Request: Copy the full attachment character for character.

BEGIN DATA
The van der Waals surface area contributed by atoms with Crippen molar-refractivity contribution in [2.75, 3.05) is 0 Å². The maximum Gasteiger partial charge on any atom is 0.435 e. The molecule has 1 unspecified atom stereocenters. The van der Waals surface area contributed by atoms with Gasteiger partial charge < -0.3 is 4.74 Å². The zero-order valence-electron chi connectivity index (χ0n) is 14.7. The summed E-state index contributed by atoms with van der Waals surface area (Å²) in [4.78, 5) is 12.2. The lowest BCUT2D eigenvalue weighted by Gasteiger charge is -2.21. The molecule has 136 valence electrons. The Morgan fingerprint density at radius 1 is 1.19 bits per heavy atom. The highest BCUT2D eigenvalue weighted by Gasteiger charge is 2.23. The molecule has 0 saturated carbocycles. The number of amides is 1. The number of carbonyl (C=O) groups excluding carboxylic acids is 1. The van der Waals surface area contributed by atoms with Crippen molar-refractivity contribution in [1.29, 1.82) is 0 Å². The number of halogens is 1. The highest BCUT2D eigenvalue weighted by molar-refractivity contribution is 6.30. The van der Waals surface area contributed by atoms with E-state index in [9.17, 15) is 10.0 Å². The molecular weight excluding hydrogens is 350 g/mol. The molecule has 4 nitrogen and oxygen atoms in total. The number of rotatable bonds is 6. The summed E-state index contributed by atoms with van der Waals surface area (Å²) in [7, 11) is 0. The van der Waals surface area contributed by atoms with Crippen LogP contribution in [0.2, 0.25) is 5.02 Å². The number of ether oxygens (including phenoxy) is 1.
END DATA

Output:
The van der Waals surface area contributed by atoms with Crippen molar-refractivity contribution in [2.75, 3.05) is 0 Å². The maximum Gasteiger partial charge on any atom is 0.435 e. The molecule has 1 unspecified atom stereocenters. The van der Waals surface area contributed by atoms with Gasteiger partial charge < -0.3 is 4.74 Å². The zero-order valence-electron chi connectivity index (χ0n) is 14.7. The summed E-state index contributed by atoms with van der Waals surface area (Å²) in [4.78, 5) is 12.2. The lowest BCUT2D eigenvalue weighted by Gasteiger charge is -2.21. The molecule has 136 valence electrons. The Morgan fingerprint density at radius 1 is 1.19 bits per heavy atom. The highest BCUT2D eigenvalue weighted by Gasteiger charge is 2.23. The molecule has 0 saturated carbocycles. The number of amides is 1. The number of carbonyl (C=O) groups excluding carboxylic acids is 1. The van der Waals surface area contributed by atoms with Crippen molar-refractivity contribution in [1.29, 1.82) is 0 Å². The number of halogens is 1. The highest BCUT2D eigenvalue weighted by molar-refractivity contribution is 6.30. The van der Waals surface area contributed by atoms with E-state index in [9.17, 15) is 10.0 Å². The molecular weight excluding hydrogens is 350 g/mol. The molecule has 4 nitrogen and oxygen atoms in total. The number of rotatable bonds is 6. The summed E-state index contributed by atoms with van der Waals surface area (Å²) in [7, 11) is 0. The van der Waals surface area contributed by atoms with Crippen LogP contribution in [0.2, 0.25) is 5.02 Å². The number of ether oxygens (including phenoxy) is 1.